Erasmus would not lack words for a reply. He would point out that the author of this advice had thought it so important that he was not brief, did repeat himself, used as many words as he dared, and had insulted the intelligence of his reader by contradicting himself in the process. “How shall tell what joy titillated the spirit of your Erasmus when he read your fooling passage?”
I have mixed feelings about this enthusiasm for outmoded writing styles. It's reminiscent of C.S. Lewis's warnings against chronological snobbishness, the assumption that contemporary habits of mind and values and beliefs are superior to those of past eras. On the one hand I believe, as T. S. Eliot said, that art does not improve, though the conditions under which art is made change constantly and art has to change too to grapple with contemporary realities. On the other hand, in virtually every other form of human endeavor I can think of (very much including morals), progress is real.
Prose falls somewhere in between. It's both an art form and a technology, a means of transmitting information that's grown ever more efficient over the centuries, in large part (or maybe entirely?) through a relentless drive toward concision.
Concision isn't everything, as Freeman acknowledges. Sometimes it can be counterproductive. Some points need to be hammered home through repetition. Anaphora is a hammer (and Obama's rhetorical weapon of choice), driving home the and mutual reinforcement of related ideas. The strongest instance I can recall -- the snippet, which I heard on NPR years ago, that drove home the rhetorical power of repetition to me -- is Malcolm spinning his version of how JFK coopted the 1963 March on Washington:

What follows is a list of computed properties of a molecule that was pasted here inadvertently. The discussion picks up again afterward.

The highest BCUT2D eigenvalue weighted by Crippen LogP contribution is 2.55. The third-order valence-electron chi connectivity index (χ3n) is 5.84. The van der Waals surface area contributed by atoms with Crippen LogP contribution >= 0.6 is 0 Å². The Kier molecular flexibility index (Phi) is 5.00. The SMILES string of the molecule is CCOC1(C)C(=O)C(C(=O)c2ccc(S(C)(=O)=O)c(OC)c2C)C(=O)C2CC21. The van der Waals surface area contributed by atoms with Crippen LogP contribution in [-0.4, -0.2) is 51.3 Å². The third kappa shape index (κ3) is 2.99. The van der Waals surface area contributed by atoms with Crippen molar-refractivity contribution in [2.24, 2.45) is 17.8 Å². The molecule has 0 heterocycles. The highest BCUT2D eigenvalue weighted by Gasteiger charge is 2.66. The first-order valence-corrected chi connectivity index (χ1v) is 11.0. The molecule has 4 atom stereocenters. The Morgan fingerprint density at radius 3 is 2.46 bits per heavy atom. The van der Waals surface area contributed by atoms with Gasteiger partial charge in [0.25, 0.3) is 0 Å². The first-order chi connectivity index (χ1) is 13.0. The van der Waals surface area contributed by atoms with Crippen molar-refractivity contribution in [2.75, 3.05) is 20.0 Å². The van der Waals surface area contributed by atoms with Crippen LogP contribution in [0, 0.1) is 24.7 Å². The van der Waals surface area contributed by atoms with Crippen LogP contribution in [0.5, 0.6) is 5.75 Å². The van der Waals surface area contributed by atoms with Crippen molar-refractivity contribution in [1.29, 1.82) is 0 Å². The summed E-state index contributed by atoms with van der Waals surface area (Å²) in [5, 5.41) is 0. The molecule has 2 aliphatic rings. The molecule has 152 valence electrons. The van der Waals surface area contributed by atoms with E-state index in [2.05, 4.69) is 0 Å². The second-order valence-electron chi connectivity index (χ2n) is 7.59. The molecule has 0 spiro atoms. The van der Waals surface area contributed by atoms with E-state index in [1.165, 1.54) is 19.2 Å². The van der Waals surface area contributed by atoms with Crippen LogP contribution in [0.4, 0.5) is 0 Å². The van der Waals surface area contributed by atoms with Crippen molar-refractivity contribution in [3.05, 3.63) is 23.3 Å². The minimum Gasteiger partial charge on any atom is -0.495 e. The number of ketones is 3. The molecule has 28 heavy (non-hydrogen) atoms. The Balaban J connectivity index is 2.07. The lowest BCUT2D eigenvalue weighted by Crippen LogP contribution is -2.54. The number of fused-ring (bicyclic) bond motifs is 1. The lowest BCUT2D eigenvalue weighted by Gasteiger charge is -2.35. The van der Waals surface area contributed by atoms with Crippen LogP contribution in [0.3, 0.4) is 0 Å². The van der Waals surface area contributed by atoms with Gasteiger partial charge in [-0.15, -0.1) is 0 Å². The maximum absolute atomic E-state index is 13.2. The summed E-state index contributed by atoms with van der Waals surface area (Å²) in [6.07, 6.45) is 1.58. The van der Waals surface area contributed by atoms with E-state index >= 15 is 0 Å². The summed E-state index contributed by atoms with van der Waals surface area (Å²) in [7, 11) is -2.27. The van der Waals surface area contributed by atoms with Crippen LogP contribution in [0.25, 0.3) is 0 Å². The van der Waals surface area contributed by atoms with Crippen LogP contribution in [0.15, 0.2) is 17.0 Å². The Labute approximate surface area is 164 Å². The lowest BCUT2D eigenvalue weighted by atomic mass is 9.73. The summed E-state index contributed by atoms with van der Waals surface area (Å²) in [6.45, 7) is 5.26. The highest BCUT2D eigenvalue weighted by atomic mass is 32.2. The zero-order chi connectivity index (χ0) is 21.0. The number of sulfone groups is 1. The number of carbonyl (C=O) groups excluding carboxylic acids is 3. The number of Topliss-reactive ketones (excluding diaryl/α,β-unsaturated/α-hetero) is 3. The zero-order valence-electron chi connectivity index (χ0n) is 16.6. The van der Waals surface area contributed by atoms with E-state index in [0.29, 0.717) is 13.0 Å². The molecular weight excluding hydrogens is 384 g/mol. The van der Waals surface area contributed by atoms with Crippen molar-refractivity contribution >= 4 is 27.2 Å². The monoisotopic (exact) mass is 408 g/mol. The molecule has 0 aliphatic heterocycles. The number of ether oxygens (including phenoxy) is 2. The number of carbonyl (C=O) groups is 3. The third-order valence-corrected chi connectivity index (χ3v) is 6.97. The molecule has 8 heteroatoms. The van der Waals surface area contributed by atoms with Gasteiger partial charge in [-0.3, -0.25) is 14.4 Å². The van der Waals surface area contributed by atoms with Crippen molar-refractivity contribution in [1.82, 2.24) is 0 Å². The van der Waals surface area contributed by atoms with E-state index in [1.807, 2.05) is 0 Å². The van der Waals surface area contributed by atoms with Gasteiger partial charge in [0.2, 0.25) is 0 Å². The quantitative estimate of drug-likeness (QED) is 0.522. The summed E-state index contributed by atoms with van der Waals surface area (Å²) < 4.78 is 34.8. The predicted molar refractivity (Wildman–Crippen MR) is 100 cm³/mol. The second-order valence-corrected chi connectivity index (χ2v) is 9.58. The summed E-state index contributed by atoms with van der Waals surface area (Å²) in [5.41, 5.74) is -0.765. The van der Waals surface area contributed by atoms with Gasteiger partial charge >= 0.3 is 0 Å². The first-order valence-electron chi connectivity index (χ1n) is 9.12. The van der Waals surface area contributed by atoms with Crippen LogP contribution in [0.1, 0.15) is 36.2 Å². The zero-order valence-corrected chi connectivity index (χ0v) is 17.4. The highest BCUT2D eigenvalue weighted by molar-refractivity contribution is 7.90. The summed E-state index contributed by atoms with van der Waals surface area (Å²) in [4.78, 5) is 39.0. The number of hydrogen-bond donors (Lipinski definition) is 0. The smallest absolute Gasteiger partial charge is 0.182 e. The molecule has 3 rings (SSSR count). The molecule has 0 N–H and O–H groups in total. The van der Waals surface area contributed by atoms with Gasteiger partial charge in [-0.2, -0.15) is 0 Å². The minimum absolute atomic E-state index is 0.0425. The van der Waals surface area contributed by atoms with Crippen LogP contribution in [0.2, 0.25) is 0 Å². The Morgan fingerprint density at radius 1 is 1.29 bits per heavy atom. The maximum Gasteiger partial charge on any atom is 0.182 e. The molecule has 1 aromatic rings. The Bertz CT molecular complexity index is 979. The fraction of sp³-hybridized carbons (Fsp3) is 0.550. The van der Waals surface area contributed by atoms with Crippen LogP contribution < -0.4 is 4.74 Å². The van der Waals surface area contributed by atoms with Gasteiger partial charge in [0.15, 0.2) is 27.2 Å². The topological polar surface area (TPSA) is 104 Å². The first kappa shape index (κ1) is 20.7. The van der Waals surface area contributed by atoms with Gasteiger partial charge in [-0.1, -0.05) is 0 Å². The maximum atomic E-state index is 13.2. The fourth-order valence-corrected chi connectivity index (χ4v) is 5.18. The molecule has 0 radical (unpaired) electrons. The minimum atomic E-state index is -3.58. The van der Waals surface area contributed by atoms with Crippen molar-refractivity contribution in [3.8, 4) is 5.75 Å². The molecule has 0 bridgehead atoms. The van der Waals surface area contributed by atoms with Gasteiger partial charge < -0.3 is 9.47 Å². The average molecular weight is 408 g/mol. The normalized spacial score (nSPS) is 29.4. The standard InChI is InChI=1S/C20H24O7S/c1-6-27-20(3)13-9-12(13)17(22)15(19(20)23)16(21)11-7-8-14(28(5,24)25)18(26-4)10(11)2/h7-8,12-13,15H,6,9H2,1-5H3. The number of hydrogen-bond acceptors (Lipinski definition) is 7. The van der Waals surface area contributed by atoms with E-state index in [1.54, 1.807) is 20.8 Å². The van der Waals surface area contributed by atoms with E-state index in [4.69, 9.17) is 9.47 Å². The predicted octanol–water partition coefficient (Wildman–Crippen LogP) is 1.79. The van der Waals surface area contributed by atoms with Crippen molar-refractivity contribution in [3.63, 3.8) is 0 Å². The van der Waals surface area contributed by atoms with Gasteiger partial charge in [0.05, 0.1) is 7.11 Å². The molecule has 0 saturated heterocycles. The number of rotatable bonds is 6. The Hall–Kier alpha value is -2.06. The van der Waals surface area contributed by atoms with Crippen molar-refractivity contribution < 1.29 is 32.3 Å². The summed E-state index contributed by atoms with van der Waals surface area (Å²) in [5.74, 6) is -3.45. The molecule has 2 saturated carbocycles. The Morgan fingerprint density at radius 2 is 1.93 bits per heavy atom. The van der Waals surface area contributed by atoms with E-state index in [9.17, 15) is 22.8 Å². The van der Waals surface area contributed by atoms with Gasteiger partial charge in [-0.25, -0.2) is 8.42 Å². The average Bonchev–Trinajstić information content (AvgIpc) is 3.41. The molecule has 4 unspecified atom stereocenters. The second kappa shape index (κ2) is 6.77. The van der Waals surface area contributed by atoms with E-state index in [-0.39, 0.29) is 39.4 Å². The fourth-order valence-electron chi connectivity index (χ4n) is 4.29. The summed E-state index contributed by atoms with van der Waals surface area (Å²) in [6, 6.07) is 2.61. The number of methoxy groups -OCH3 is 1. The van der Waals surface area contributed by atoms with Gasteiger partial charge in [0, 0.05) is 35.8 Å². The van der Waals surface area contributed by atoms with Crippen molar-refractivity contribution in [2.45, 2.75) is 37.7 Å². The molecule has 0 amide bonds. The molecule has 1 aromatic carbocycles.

They [the mainstream civil rights leaders said, "These Negroes are doing things on their own. They're running ahead of us." And that old shrewd fox, he said, "If you all aren't in it, I'll put you in it. I'll put you at the head of it. I'll endorse it. I'll welcome it. I'll help it. I'll join it."You might say that Malcolm's anaphora is not "wasteful" repetition, in that each of those verbs adds a new concept even as it repeats and reinforces its predecessors. But that's potentially true of every repetition that's not word-for-word, and even sometimes if it is, as the purest repetition can track a buildup or change of feeling.
But I digress. Most of the time, concision is useful. I spend half my working life cutting informational articles down to fit specified word counts. Sometimes I carve out three versions of the same article: 2500 words, 1200 words, 600 words. Pare 1100 down to 800. Excerpt 4000 in 800.
Usually, though not always, the short version is stronger -- almost invariably, when the cut is below, say, 40%. It's a good exercise to take any piece of writing you regard as finished and cut the word count by 30%.
I do this all day to other people's writing, but I'm sure I don't do it to myself enough on this blog (including in this post). I learned that recently working with good editors at The Atlantic and The New Republic. Less is more,
* The post title is one of Quinn's chapter titles.